[By the way, the CSB makes no distinction between the various Chinese-speaking areas of Asia when it comes to commentating on Chinese sports culture. The focus of this blog is the sports cultures of ethnic Chinese populations in Asia, so Hong Kong and Taiwan sports culture are as much fair game as mainland China. I'd prefer to leave the politics to the politicians and let the athletes play their games, regardless of whether they live in Beijing, Taipei, or the New Territories. For the record, all three of these areas compete separately in the Olympics: the People's Republic of China, Hong Kong, and Taiwan, known in the Olympic movement as Chinese Taipei.]
After three flights (total time flying: 17-1/2 hours) and a six-hour bus ride from Shantou to Hong Kong, the China Sports Blogger has finally moved from China back home to the U.S. I’ll still be very much tracking the sports trends in China, just from a slightly more American vantage point.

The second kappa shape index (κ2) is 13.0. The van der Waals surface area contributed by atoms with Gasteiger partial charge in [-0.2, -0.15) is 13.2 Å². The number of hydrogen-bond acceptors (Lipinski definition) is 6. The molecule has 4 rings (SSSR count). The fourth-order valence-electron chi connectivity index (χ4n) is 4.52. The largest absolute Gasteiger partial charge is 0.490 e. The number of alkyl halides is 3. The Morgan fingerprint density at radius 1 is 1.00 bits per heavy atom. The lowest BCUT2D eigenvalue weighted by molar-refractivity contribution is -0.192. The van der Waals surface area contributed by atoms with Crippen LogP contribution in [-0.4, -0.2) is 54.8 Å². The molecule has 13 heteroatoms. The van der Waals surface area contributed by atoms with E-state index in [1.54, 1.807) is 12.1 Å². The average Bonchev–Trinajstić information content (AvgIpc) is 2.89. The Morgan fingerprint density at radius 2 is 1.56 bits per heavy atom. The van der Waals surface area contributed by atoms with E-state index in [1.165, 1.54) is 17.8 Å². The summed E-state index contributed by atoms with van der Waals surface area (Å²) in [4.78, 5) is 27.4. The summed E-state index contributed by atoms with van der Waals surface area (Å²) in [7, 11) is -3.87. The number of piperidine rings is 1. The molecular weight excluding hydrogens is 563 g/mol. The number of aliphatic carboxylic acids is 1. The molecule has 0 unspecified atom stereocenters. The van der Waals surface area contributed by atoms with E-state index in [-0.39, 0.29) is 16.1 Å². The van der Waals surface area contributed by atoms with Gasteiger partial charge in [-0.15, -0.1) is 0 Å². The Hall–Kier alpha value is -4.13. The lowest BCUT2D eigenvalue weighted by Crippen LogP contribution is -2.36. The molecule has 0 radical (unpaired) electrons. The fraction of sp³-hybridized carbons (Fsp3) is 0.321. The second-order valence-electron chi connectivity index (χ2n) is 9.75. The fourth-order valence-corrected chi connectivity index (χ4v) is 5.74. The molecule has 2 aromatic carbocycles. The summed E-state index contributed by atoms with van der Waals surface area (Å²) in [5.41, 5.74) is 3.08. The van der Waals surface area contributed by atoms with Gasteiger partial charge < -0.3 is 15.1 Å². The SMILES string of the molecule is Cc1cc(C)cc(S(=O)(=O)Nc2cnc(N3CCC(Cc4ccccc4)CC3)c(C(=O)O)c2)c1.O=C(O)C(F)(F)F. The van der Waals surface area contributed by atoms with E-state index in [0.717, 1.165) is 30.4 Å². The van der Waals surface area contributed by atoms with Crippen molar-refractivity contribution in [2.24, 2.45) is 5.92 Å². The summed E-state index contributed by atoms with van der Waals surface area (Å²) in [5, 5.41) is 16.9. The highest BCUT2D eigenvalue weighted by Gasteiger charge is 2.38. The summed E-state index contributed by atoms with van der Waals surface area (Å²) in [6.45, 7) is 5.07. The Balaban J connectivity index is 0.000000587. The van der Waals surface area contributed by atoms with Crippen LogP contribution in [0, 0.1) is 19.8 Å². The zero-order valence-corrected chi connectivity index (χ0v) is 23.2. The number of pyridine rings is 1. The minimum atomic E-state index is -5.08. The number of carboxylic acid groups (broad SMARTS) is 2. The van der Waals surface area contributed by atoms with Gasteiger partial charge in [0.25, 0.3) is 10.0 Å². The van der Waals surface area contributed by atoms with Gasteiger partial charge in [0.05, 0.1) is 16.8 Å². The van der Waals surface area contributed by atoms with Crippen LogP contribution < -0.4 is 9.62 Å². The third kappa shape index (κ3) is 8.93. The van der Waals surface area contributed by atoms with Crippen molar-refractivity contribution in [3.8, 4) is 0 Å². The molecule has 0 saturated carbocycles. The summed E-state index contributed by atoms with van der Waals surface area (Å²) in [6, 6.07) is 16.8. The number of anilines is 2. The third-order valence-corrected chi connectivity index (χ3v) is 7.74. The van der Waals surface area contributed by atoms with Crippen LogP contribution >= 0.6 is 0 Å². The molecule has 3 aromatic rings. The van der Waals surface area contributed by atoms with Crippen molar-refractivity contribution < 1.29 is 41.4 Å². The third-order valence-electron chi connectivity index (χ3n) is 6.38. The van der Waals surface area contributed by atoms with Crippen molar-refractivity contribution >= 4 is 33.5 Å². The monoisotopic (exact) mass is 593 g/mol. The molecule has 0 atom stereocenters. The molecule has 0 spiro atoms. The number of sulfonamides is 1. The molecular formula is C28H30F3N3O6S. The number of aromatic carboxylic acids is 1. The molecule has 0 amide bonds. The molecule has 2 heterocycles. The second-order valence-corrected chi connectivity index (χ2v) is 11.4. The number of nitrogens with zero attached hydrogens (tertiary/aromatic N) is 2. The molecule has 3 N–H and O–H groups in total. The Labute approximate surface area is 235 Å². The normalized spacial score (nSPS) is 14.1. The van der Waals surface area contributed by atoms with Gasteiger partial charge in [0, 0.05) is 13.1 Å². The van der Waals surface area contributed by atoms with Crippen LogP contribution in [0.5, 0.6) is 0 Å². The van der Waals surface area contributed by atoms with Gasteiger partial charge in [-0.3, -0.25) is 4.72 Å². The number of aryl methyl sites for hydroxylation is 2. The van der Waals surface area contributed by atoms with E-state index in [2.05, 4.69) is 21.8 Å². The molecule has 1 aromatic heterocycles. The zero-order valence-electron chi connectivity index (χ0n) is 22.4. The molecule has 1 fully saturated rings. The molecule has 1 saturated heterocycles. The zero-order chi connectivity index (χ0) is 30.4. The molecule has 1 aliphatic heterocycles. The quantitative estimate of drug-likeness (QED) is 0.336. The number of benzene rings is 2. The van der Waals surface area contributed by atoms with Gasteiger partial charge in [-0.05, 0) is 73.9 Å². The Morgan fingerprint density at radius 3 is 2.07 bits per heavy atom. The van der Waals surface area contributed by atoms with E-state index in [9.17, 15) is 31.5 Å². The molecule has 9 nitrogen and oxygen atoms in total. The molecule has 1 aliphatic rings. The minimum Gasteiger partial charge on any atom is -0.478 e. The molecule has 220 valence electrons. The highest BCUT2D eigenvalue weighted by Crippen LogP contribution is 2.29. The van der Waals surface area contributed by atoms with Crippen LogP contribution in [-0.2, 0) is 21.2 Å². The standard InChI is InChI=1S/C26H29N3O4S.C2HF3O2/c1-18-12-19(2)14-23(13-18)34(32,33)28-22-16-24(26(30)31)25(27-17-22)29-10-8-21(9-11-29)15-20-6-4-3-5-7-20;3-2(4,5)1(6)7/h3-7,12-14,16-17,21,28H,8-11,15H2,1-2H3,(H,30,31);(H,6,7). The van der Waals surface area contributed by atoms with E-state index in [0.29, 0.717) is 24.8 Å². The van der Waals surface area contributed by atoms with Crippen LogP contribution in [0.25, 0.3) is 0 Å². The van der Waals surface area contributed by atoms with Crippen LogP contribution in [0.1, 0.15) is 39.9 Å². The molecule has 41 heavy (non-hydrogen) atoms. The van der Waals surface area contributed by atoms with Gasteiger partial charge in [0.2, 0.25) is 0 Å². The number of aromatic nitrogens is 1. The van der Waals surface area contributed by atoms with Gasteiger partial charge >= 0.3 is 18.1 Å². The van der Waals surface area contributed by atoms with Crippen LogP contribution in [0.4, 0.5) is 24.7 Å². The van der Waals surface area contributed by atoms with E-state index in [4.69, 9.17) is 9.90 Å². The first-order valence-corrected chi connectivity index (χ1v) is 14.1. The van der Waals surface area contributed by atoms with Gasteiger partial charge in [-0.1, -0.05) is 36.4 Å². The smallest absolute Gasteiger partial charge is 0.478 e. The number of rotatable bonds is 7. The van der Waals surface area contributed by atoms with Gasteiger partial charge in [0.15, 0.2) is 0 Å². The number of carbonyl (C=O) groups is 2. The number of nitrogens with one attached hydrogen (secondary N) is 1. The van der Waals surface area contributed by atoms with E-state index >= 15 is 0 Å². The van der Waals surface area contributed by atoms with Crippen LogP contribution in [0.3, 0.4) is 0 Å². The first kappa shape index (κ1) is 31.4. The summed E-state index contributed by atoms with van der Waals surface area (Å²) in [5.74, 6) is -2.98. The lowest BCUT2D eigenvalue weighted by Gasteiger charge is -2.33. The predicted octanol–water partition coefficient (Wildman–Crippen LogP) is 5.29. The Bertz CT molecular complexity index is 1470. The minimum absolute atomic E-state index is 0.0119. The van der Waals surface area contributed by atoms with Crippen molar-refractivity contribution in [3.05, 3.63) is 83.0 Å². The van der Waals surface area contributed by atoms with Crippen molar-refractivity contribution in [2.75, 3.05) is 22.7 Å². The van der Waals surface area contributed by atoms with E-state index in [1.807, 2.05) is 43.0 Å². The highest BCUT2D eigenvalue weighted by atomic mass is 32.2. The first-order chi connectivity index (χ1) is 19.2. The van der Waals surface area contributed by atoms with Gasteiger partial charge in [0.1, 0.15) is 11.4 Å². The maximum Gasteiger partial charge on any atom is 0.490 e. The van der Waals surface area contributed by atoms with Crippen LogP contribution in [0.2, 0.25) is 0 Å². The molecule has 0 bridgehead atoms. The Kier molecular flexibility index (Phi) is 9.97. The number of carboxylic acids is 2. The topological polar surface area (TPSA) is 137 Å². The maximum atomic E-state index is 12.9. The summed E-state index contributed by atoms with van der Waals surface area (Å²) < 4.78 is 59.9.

I couldn’t resist putting this link up on the blog: a New York Times article about the charm of ping pong by an American who actually appreciates the sport. In China, of course, ping pong is the national sport. The national team players are all household names, and the car Kong Linghui crashed in a DUI a few weeks ago was, um, a Porsche. ‘Nuff said about how much money there is in Chinese ping pong. In the United States, it’s a labor of love. This is a nice read by a documentary filmmaker who has spent some serious time covering the sport.
You would think that working full-time in sports journalism and being in Beijing, the undisputed center of the Chinese athletic world, that there would be so much to write about that the blog could be updated hourly, not just three times a week as I was shooting for back in the spring. Ah, the innocence of beginning a blog. It’s been a tidal wave of work, travel, basketball in Guangzhou, Shaq in Beijing, trying to find LeBron for an interesting quote, the world broadcasters’ meeting with BOCOG and Beijing Olympic Broadcasting, coming back from GZ to BJ for the world junior track and field championships, and in the midst of it all, a flood of China sports-related news in my email box (Google news alerts – great stuff).